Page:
Red Dog perfectly illustrates the old maxim: ‘If It Ain’t Broke, Don’t Fix It’
[ED: We were provided this comic to review by the publisher, 451 Entertainment.]
Every so often, famous people from various spheres of life try to enter the world of comic book making. Some, like Gerard Way, even become highly successful earning prestigious awards, while some go into obscurity. Most recently, 451 Entertainment published the Sci-Fi comic Red Dog by Rob Cohen, famous for directing the original The Fast and The Furious movie. His Red Dog miniseries will last for 6 chapters, being published bi-monthly, and with the first chapter recently released, let’s delve into the world of Kirawan and see what Cohen’s story is all about.
The Setting and Characters for Sci-Fi Comic Red Dog
The setting of the story is pretty generic when it comes to the sci-fi genre. A bleak future where Earth’s resources have been depleted, which has forced people to seek new sources of energy, which coincided with the discovery of a new element, and a planet not suitable for humans that needs to be colonized and mined for “the single most valuable element in the universe.” We have seen it in numerous sci-fi intellectual properties (Doom 2016, Avatar, even Star Wars Legends stories…), but since it’s been successful for the genre, who are we to judge?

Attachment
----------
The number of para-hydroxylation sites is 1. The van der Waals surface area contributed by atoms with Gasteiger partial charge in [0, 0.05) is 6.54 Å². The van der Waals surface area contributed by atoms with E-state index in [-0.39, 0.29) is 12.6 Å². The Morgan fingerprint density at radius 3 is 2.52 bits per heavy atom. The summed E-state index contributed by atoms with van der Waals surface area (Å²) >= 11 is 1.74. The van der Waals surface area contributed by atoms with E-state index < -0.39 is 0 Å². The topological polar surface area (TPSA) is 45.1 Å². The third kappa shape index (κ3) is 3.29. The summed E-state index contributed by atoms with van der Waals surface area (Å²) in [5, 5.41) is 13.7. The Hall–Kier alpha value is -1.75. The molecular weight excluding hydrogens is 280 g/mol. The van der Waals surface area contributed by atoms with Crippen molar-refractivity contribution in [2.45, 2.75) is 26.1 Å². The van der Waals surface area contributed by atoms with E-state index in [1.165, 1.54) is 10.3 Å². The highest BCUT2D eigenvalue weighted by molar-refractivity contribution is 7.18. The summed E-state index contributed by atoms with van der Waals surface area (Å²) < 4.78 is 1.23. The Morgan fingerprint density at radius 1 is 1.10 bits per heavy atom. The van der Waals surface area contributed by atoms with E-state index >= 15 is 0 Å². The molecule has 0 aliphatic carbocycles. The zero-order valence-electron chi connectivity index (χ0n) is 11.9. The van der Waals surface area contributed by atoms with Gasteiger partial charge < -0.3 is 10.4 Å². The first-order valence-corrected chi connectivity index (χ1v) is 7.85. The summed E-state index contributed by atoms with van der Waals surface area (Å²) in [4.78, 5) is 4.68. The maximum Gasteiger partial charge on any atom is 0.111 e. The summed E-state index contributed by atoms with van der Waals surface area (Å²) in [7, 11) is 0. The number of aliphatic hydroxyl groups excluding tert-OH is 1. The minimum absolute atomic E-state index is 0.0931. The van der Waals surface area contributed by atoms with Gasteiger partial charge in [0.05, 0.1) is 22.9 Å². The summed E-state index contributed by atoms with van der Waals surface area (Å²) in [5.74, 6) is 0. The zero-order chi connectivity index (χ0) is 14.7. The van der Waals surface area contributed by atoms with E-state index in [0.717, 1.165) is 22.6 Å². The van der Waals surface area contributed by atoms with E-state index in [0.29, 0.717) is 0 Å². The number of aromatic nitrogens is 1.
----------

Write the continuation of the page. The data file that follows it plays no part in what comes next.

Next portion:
The main character is Kyle, the only kid on the entire colony, whose only friend is a dog. The dog is not only “Robotic Engineering Defined (R.E.D.),” but it is also red in color, and is powered by a powerful quantum computer, which enables it to learn how to be a dog better than dogs from Earth can if we’re to believe the comic book synopsis. Kyle’s family has already lost one son due to unexplained circumstances, so his father has distanced himself from him and Kyle just wants to be accepted and acknowledged, which is where a caring mother and an uncle come in to help develop the family dynamic.
Besides the fact that the planet has no oxygen or water and that humans can’t live at all outside of the dome that covers the colony, there are also alien life forms out to get them. The planet is inhabited by demon/bug like creatures who keep attacking whenever the people begin transporting the element back to Earth and are described as being without feelings and are lower life forms than animals.
The dog itself hasn’t really had a big role in chapter 1, which is kind of ironic considering the comic’s name, nor have his abilities been described other than the fact that he is computerized. He was only seen doing dog things like falling mid-running, or barking joyfully, or other simple activities like that. Hopefully, we’ll see more of him in the chapters to come since the synopsis does mention that many great things are yet to come for both the boy and the dog.
The Writing And Artwork in Sci-Fi Comic Red Dog